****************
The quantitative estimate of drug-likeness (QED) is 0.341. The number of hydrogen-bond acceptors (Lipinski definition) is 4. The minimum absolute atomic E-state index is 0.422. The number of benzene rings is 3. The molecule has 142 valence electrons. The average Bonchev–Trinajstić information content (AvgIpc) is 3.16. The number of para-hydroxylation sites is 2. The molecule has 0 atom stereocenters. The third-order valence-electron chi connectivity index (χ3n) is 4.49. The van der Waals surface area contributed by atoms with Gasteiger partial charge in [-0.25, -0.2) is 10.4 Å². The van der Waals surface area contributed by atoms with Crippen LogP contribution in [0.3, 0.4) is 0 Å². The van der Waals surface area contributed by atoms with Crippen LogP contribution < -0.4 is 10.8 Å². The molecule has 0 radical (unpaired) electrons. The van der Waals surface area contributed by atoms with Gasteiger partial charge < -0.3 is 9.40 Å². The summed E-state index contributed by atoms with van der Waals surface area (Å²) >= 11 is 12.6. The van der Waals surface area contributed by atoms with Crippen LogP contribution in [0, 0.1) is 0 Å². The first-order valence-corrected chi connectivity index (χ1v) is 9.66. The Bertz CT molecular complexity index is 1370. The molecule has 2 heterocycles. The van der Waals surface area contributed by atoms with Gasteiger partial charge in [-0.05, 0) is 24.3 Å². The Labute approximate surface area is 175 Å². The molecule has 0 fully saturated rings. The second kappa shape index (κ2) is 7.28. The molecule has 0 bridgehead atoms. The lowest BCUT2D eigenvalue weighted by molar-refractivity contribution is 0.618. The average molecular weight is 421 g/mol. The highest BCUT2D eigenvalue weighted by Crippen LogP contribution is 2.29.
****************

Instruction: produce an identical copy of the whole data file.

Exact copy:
The quantitative estimate of drug-likeness (QED) is 0.341. The number of hydrogen-bond acceptors (Lipinski definition) is 4. The minimum absolute atomic E-state index is 0.422. The number of benzene rings is 3. The molecule has 142 valence electrons. The average Bonchev–Trinajstić information content (AvgIpc) is 3.16. The number of para-hydroxylation sites is 2. The molecule has 0 atom stereocenters. The third-order valence-electron chi connectivity index (χ3n) is 4.49. The van der Waals surface area contributed by atoms with Gasteiger partial charge in [-0.25, -0.2) is 10.4 Å². The van der Waals surface area contributed by atoms with Crippen LogP contribution in [0.3, 0.4) is 0 Å². The van der Waals surface area contributed by atoms with Crippen LogP contribution < -0.4 is 10.8 Å². The molecule has 0 radical (unpaired) electrons. The van der Waals surface area contributed by atoms with Gasteiger partial charge < -0.3 is 9.40 Å². The summed E-state index contributed by atoms with van der Waals surface area (Å²) >= 11 is 12.6. The van der Waals surface area contributed by atoms with Crippen LogP contribution in [0, 0.1) is 0 Å². The first-order valence-corrected chi connectivity index (χ1v) is 9.66. The Bertz CT molecular complexity index is 1370. The molecule has 2 heterocycles. The van der Waals surface area contributed by atoms with Gasteiger partial charge in [-0.05, 0) is 24.3 Å². The Labute approximate surface area is 175 Å². The molecule has 0 fully saturated rings. The second kappa shape index (κ2) is 7.28. The molecule has 0 bridgehead atoms. The lowest BCUT2D eigenvalue weighted by molar-refractivity contribution is 0.618. The average molecular weight is 421 g/mol. The highest BCUT2D eigenvalue weighted by Crippen LogP contribution is 2.29.